If you type into google search the phrase, “What was the first viral video,” you will find a lot of different answers. You will also find a lot of hot debates as to which video can “wear the crown” of first ever viral video.
Ever since Korean recording artist PSY burst onto the international scene with the music video Gangnam Style this year other channels on YouTube have been parodying and attempting to emulate the video’s success. I even read somewhere that Justin Bieber fans were trying to topple PSY off of his number one spot.
Sad. But what can you expect from a fan base of prepubescent girls and grandmothers?
The question I have is this. Just what makes a video worthy of becoming a viral success? There doesn’t seem to be any set equation. The only thing that most viral videos have in common is humour.
The YouTube channel schmoyoho aka The Gregory Brothers — who also have another channel on YouTube — have put out quite a few videos where they have used Auto Tune to “songify” videos. One video, the Bed Intruder Song, has garnered well over 106 million views. It is excruciatingly funny.
But you also have viral videos that are less funny. Racist on bus Wood Green is far less amusing and only has in the region of 471 thousand views. On the same unfunny tone, you have Rugby Player Tackles Robber. This video has gotten over 2 million views and is not the least bit funny, it is in fact one of those videos that places your heart in your throat.
Of course you have loads of videos that feature the escapades of teens replicating — or originating their own — Jackass and Dirty Sanchez. These videos seem to do very well.
But none of the above mentioned videos really have anything in common. I’ve also not mentioned the videos that streak into the viral category that are of small children, babies, animals et al. The videos all have cute and funny themes and seem to fall into a sort of “instant” viral fodder file.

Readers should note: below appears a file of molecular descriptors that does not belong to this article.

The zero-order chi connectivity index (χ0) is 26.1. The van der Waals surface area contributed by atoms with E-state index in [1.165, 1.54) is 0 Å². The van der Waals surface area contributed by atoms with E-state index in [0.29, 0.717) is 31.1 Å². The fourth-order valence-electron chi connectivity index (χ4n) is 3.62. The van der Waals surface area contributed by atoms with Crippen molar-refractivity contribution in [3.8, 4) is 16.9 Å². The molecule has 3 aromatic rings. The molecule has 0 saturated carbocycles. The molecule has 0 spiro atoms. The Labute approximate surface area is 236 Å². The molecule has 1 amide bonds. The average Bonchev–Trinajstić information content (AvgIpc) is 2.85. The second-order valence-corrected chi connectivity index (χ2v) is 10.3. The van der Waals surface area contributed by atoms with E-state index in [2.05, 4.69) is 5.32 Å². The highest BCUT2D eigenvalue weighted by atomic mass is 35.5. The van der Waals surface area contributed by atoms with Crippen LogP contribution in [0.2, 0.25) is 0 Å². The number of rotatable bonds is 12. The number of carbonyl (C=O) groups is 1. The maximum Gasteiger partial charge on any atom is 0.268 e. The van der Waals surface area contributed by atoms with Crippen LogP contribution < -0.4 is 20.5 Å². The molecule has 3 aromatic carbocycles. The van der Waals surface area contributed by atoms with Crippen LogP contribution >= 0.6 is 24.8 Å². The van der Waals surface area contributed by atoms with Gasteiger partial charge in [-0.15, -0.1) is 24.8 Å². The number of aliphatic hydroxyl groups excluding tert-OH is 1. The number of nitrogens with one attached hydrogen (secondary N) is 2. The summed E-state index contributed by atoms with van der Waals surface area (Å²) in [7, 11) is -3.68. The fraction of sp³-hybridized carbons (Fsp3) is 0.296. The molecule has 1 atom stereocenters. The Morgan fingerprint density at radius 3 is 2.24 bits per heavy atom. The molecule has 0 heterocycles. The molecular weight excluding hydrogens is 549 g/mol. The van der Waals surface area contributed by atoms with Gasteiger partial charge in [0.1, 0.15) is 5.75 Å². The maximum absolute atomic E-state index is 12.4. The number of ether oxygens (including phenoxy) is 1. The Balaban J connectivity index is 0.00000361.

A lot of folks upload videos that have been clearly made with the intent of it becoming viral. But it’s been shown time and again that a viral video is never planned.
Some videos become viral twice. Look up Double Rainbow or Charlie Bit Me on YouTube. These videos went viral and then went viral again thanks to auto tune — you remember the Gregory brothers mentioned before — and they then jumped into a second viral life all their own.
So I guess, for now at least, the answer is not a clear one. It just appears to be whatever video catches the imagination of enough people that it gets shared repeatedly. I do think that humour has a huge part to play. Take for example my final viral offering of the day. Double Rainbow is a video about a guy who is literally freaking out over what he calls a double rainbow. Now he may or may not be a fruit loop, but the original video of his orgasmic reaction to the rainbow has well over 35 million views.
Now take this same video, auto tune it and you have the Double Rainbow Song –yes, you guessed it, the Gregory Bros again — with well over 31 million views.
- T-Mobile and the birth of the cool viral video (thecontentlab.icrossing.com)
- New Website That Makes Videos Viral For Free – HourFame.com (prweb.com)
- The 7 Most Popular Viral Videos Of The Month (huffingtonpost.com)
- Introducing the YouTube Original Channels Viral Video Chart (tubefilter.com)
- Viral Video Roundup: November 2 (reelsurfer.com)
- Viral Video Showdown on Syfy Has Teams Compete to Produce “Viral” YouTube Hits (reelseo.com)
- Viral Video Infographics – The Top 1000 YouTube Channels are Broken Down and Analyzed by Content (TrendHunter.com) (trendhunter.com)